Tributes paid to respected and loved Hitchin journalist Roy Mack

Former Hertfordshire Express chief reporter Roy Mack has sadly passed away 

Former Hertfordshire Express chief reporter Roy Mack has sadly passed away - Credit: Courtesy of Lesley Mack

Former local journalist Michael Palmer has joined others in paying tribute to Roy Mack, who was a chief reporter for the Hertfordshire Express series, following his death aged 91. 

Roy enjoyed a career spanning more than 70 years, coming to Britain as a young teenager after surviving being interned in Shanghai by the Japanese with his brother Cyril for the duration of WWII - his father having held a departmental manager post for the Shanghai Water Company in the city when war broke out.

He trained as a journalist on weekly newspapers in Norfolk and secured a significant scoop by breaking the news of the death of King George VI in 1952. His weekly call to Sandringham meant that he was in the right place at the right time for the announcement posted at the house gate.

Roy joined the Hertfordshire Express in 1956 after working on Norfolk weekly and regional daily papers, becoming chief reporter and living with his wife Sadie and four daughters in Hitchin.

He left at the end of 1962 to move to Singapore along with his family where he worked for the Ministry of Defence as a journalist and film cameraman.

For the three years he was in South East Asia he was responsible for most of the official TV film coverage of the guerrilla war that waged in Borneo between Malaysia and Indonesia.

In 1966 he returned to live in Hitchin and took on the role of executive editor for Visnews where he was in charge of their global output and network of more than 500 news reporters and camera operators.

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It was a job that took him to major cities and countries in the world for the next 21 years, before he retired in 1987. He continued to live in Hitchin, along with Sadie, who sadly died in 1988.

He took up residence in Maples Court in Hitchin and enjoyed a life of visits from his daughters, grandchildren and friends. He also had regular lunches with former journalist colleagues.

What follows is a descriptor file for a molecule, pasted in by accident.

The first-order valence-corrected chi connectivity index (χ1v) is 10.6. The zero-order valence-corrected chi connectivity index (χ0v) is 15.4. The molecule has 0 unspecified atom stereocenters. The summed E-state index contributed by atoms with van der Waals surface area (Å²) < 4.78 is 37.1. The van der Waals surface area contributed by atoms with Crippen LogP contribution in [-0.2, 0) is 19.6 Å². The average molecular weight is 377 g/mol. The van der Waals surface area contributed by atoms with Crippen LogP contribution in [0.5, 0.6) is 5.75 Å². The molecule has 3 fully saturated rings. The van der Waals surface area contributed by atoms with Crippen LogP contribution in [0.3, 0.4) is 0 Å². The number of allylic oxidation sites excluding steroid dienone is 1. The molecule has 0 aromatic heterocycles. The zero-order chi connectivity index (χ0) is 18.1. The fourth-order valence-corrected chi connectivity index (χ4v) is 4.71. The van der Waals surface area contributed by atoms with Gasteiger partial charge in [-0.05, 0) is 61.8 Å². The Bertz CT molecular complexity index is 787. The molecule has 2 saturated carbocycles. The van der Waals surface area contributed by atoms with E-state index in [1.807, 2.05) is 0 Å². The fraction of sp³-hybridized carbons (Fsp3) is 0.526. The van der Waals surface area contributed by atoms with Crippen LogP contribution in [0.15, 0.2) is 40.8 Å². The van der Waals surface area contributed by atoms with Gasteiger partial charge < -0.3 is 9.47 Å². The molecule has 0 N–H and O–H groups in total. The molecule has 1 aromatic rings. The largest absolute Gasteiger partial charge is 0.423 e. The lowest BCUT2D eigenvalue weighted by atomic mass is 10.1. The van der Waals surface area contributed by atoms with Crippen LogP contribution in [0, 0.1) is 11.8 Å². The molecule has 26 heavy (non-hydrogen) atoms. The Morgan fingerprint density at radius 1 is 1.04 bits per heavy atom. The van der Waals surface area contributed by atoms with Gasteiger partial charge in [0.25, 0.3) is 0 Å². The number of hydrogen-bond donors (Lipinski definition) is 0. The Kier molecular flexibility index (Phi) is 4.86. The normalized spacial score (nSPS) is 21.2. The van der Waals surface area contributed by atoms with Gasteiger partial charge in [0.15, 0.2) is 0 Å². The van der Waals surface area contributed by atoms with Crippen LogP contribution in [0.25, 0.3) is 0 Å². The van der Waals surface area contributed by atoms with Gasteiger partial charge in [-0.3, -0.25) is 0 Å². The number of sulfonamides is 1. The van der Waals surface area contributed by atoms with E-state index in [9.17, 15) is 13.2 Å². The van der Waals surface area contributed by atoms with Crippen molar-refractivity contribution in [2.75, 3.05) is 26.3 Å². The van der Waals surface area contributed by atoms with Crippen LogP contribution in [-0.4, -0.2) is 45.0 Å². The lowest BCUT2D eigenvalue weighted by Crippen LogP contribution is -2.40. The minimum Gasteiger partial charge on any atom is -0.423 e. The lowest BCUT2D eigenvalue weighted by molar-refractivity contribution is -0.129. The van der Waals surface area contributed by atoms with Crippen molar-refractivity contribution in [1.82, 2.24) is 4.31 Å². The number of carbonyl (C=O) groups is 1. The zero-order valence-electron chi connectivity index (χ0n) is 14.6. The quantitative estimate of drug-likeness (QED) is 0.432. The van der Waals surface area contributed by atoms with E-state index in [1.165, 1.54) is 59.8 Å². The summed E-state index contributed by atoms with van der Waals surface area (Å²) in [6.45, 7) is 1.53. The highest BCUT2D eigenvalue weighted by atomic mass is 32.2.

Speaking for the family, Roy's daughter Lesley Mack said: "Since Dad's death we have been contacted by so many people who knew or came into contact with him. It is clear to us that he was much respected and loved and he will be sorely missed.

"It was Dad's wish that there should not be a funeral but the reaction to his passing has been such that we are now thinking of having a memorial service to which everyone will be invited."

Brother Cyril, who lives in Australia, said: "Roy and I never forgot the first 15 years or so of our early lives that we spent growing up in China, comfortable and spoilt that we were, two young boys running riot through the crowded streets of Shanghai and upsetting the locals – that is, until the Pacific war and the POW camp came along which was a difficult time.

"But what we did learn from those days is that we had to quietly watch over and cover each other's backs and be there if we were ever needed. This we did all those years. I will miss him terribly and so will my wife, Enid."

Former local journalists Barry Bremner, who worked as chief reporter for the Herts Pictorial - the Comet's predecessor and a rival weekly to the Express -  and fellow Express colleagues Judith Aylott and Mike Palmer have many memories of Roy's standing in the newspaper world.

Barry said: "When I first met Roy in the 60s, he and I were very much in opposition as chief reporters on rival papers, but our news battles welded a great respect for each other.

"Since then, and particularly in our lunches together, that respect developed into a very close friendship and even during the lockdown we kept in touch and frequently chatted on the phone. I shall miss him very much."

Judith added: "I joined the Herts Express in 1957 at the age of 16. Roy was the chief reporter and I was very much the junior doing church calls, collecting bus parcels and making the tea, but Roy was always kind to me and from him I learned my trade.

"I spent my entire career with his wisdom ringing in my ears."

Mike said: "Roy was a reporter of the old school and would never take no for an answer when chasing a story. If this meant hassling a colleague to keep investigating, then he was ruthless in that respect and we all knew that Roy would never let anything drop until he had got what he wanted.

"He was an outstanding journalist and a credit to his profession."

Roy is survived by his four daughters - Jennifer, Lesley, Sally and Josephine, eight grandchildren, a great grandson and his brother, Cyril.